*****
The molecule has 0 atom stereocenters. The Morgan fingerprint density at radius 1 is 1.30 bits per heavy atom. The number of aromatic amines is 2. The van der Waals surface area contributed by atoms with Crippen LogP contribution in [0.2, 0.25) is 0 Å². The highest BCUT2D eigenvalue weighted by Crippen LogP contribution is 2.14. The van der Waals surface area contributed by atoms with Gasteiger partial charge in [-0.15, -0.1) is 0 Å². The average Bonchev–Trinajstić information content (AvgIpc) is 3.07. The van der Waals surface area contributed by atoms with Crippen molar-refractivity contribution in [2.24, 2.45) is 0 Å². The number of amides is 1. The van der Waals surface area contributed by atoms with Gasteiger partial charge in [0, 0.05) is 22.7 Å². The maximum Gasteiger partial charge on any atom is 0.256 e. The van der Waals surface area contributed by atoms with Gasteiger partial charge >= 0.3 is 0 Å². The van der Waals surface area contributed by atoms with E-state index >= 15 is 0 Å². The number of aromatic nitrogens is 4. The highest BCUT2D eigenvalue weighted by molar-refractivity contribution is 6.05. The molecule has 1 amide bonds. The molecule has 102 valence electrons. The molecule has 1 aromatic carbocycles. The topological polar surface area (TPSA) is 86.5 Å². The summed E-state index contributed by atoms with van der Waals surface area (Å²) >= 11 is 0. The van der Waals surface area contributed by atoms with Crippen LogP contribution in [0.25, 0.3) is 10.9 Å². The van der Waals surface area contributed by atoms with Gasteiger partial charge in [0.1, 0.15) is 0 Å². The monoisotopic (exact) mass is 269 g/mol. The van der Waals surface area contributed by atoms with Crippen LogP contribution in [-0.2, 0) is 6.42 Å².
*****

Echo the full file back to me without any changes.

The molecule has 0 atom stereocenters. The Morgan fingerprint density at radius 1 is 1.30 bits per heavy atom. The number of aromatic amines is 2. The van der Waals surface area contributed by atoms with Crippen LogP contribution in [0.2, 0.25) is 0 Å². The highest BCUT2D eigenvalue weighted by Crippen LogP contribution is 2.14. The van der Waals surface area contributed by atoms with Gasteiger partial charge in [-0.15, -0.1) is 0 Å². The average Bonchev–Trinajstić information content (AvgIpc) is 3.07. The van der Waals surface area contributed by atoms with Crippen molar-refractivity contribution in [2.24, 2.45) is 0 Å². The number of amides is 1. The van der Waals surface area contributed by atoms with Gasteiger partial charge in [0, 0.05) is 22.7 Å². The maximum Gasteiger partial charge on any atom is 0.256 e. The van der Waals surface area contributed by atoms with Gasteiger partial charge >= 0.3 is 0 Å². The van der Waals surface area contributed by atoms with E-state index >= 15 is 0 Å². The number of aromatic nitrogens is 4. The highest BCUT2D eigenvalue weighted by molar-refractivity contribution is 6.05. The molecule has 1 amide bonds. The molecule has 102 valence electrons. The molecule has 1 aromatic carbocycles. The topological polar surface area (TPSA) is 86.5 Å². The summed E-state index contributed by atoms with van der Waals surface area (Å²) >= 11 is 0. The van der Waals surface area contributed by atoms with Crippen LogP contribution in [0.25, 0.3) is 10.9 Å². The van der Waals surface area contributed by atoms with Gasteiger partial charge in [0.1, 0.15) is 0 Å². The monoisotopic (exact) mass is 269 g/mol. The van der Waals surface area contributed by atoms with Crippen LogP contribution in [-0.2, 0) is 6.42 Å².